I don’t fully understand God’s ways… but one thing is for sure… sometimes God answers “Yes…”, other times, the answer is “No!”, based on His sovereign knowledge of what is best for us. However, what appears to be more common is His third response… “Wait…”, and when this is God’s response, what do we do while we wait? Besides having a difficult time waiting, I have an ever greater problem… that is, taking back the very things I’ve laid at the cross to I’ve released to God’s care! Why? Because I feel I know me better than anyone… as well as God. I must be one great source of laughter for God!

So, what can we do while we’re waiting on God for His response to our desires? Well, I don’t believe we’re called to remain idle and grow stagnant. In Acts 1, we find the remaining 11 disciples waiting on the promise of the filling of the Holy Spirit. However, they didn’t sit idle… they prayed (Acts 1:14… they continued with one accord in prayer and supplication…”). They studied (Acts 1:16-20… when we do away with the instructions found in God’s Word, we wonder why we get ourselves into problems and situations that require us to back up and try again!) And, they worked (Acts 1:21-26… waiting on God’s potential blessings doesn’t give us permission for complacency in the here and now!)

Heavenly Father, You know us better than we know ourselves… please guide us to wait on Your time and rely less on our own desires that are often based on emotion and not Your wisdom. While we are waiting on You, we will do what we can to honor You, while we can, and to the best of our ability, all while remaining careful not to move ahead of You in our need for answers. We ask this and all things through Your son… Jesus Christ. Amen!

gstefanelli (Greg Stefanelli)

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Leviticus 24-25; Mark 1:23-45

I couldn’t hear God. I had gone to him, rushed and under pressure–sending out SOS prayer.

“God, I can’t hear you. What should I do?”

If I was lucky, I’d get the prayer out in one coherent sentence. Hardly waiting for the response. More often than not, it was a started prayer, interrupted by whatever demands straining for my attention.

“God, I have to give a reply soon. What should I say?”

I had a deadline approaching and an answer to give. I didn’t know what to choose, and my mind was overrun with my own thoughts of possibilities. I felt a little panicked. A little uncertain. A lot of desperate to hear from God. So I started setting up terms.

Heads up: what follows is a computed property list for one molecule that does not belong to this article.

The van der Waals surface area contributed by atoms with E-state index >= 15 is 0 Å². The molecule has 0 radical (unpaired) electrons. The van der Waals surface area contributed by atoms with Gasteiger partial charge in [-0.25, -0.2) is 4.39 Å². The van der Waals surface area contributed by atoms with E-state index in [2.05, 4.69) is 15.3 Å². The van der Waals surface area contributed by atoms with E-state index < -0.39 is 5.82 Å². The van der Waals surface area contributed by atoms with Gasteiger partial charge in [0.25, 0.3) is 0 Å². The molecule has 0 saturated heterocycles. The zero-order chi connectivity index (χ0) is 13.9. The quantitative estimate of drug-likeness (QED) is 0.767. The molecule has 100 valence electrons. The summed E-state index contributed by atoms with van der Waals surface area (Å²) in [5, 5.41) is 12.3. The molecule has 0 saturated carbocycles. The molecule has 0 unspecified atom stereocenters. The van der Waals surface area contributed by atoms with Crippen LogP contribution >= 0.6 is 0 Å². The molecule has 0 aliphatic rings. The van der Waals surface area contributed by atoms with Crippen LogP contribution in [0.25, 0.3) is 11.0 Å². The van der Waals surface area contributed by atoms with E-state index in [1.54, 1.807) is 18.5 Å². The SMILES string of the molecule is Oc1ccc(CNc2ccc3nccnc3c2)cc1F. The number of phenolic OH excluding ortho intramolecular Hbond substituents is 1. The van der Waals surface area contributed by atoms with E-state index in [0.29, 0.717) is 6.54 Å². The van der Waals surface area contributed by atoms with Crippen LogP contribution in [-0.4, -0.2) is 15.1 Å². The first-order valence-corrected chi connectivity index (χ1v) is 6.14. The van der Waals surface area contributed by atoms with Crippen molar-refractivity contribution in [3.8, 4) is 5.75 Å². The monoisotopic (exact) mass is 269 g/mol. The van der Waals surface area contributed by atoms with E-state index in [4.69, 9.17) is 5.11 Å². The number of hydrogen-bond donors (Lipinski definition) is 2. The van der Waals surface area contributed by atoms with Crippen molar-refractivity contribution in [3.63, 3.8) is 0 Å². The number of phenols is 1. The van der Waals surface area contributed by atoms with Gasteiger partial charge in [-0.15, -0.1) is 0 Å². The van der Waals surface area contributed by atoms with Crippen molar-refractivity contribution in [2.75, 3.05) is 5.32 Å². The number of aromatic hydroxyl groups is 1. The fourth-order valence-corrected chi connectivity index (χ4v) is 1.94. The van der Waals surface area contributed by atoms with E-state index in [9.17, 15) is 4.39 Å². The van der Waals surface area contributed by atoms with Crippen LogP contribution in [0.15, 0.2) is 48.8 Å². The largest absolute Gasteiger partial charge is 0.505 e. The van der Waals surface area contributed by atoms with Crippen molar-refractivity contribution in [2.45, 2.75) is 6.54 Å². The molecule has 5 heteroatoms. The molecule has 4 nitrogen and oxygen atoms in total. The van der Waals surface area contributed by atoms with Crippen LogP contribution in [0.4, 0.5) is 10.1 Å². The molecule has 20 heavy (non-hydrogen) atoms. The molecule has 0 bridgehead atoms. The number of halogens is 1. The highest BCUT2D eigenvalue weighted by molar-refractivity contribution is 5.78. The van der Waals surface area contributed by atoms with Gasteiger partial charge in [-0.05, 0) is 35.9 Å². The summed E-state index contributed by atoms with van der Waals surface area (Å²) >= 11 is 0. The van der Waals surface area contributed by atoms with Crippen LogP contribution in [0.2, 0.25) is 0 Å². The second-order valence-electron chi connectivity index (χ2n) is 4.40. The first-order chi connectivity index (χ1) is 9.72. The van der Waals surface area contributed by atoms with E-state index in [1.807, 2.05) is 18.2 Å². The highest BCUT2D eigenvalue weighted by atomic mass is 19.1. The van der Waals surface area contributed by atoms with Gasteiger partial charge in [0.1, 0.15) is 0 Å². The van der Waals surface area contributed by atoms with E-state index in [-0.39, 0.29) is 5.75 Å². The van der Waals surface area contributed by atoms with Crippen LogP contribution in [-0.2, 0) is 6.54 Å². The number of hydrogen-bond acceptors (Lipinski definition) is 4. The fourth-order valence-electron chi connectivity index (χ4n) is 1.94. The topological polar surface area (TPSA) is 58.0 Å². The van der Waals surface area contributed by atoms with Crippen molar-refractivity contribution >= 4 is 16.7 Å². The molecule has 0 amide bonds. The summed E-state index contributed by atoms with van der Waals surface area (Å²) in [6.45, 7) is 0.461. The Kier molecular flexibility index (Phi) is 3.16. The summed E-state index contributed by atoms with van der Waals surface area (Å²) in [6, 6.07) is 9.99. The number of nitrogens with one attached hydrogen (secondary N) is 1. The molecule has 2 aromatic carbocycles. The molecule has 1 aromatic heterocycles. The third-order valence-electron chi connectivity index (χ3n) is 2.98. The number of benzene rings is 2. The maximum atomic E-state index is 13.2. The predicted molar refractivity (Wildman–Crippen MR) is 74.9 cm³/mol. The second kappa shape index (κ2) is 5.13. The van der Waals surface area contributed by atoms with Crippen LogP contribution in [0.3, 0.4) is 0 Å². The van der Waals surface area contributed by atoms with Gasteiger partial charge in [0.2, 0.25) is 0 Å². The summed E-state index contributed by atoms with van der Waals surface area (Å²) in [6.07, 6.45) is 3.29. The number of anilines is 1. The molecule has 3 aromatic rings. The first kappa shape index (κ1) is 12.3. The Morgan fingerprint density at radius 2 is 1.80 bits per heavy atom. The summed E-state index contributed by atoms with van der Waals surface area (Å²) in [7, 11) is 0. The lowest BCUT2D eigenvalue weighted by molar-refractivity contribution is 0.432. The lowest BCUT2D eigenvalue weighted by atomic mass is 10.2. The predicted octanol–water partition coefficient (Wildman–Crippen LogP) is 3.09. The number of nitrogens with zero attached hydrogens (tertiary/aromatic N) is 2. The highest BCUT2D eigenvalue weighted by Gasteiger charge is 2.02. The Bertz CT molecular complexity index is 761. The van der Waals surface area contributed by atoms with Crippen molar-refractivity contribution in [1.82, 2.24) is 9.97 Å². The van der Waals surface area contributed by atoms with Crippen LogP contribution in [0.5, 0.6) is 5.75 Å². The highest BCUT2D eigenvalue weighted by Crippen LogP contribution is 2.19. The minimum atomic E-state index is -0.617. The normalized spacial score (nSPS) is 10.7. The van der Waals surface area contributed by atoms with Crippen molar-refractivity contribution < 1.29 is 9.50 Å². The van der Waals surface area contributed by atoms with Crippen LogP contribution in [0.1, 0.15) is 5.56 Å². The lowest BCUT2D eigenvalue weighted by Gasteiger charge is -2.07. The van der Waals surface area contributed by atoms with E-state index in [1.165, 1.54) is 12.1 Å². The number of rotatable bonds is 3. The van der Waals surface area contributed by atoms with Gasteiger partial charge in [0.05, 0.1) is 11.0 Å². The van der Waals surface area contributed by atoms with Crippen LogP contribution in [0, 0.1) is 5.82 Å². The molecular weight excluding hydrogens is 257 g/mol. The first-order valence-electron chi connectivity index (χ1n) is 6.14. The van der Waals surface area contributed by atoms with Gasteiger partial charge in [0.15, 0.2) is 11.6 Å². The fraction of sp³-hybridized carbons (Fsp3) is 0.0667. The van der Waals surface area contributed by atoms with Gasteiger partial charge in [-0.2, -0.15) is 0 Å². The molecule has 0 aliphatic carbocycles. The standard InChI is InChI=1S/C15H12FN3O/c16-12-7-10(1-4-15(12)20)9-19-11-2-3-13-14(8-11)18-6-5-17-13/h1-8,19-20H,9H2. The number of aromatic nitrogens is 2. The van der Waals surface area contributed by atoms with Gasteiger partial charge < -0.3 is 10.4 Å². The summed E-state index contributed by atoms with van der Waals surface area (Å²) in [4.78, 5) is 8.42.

“Ok, God, how about this: if it’s yes, then how about I hear it loud and clear. Like from a separate source. Or if it’s no, you could do some highly unexpected miracle like (this).”

Still no response. I ended up moving forward in uncertainty. In fact, after my response, I felt a sickening second-guessing.

God, I didn’t hear from you. So I just moved forward because you didn’t tell me not to.

But as I think on it now, after reading about how Jesus spent time in prayer, I see that I was trying to get God to fit into my busy schedule.

35 Before daybreak the next morning, Jesus got up and went out to an isolated place to pray. 36 Later Simon and the others went out to find him. 37 When they found him, they said, “Everyone is looking for you.”

38 But Jesus replied, “We must go on to other towns as well, and I will preach to them, too. That is why I came.” 39 So he traveled throughout the region of Galilee, preaching in the synagogues and casting out demons. Mark 1:35-39 NLT.

Everyone was looking for Jesus. He had things to do. But instead of grabbing prayer like a mid-meal snack, he sat down before his Father to be in relationship with him. No quick, abbreviated text-talk. He made his time in prayer a priority before his lengthy list of to do.

Lord, I didn’t hear your voice. And maybe it’s because I was too rushed with my day-to-day to stop and listen for it. Maybe it was because I was so busy listening to myself and my list of worries and what-ifs. Lesson learned. I think I might have heard you if I had taken the time to listen, instead of trying to have you fit yourself into my days and thoughts. I see now you wanted more for me–that time together, so I would be able to move on with peace and confidence–in you.

Courtney (66books365)


Filed under 66 Books, Bible in a year reading plan, ESV Through the Bible in a Year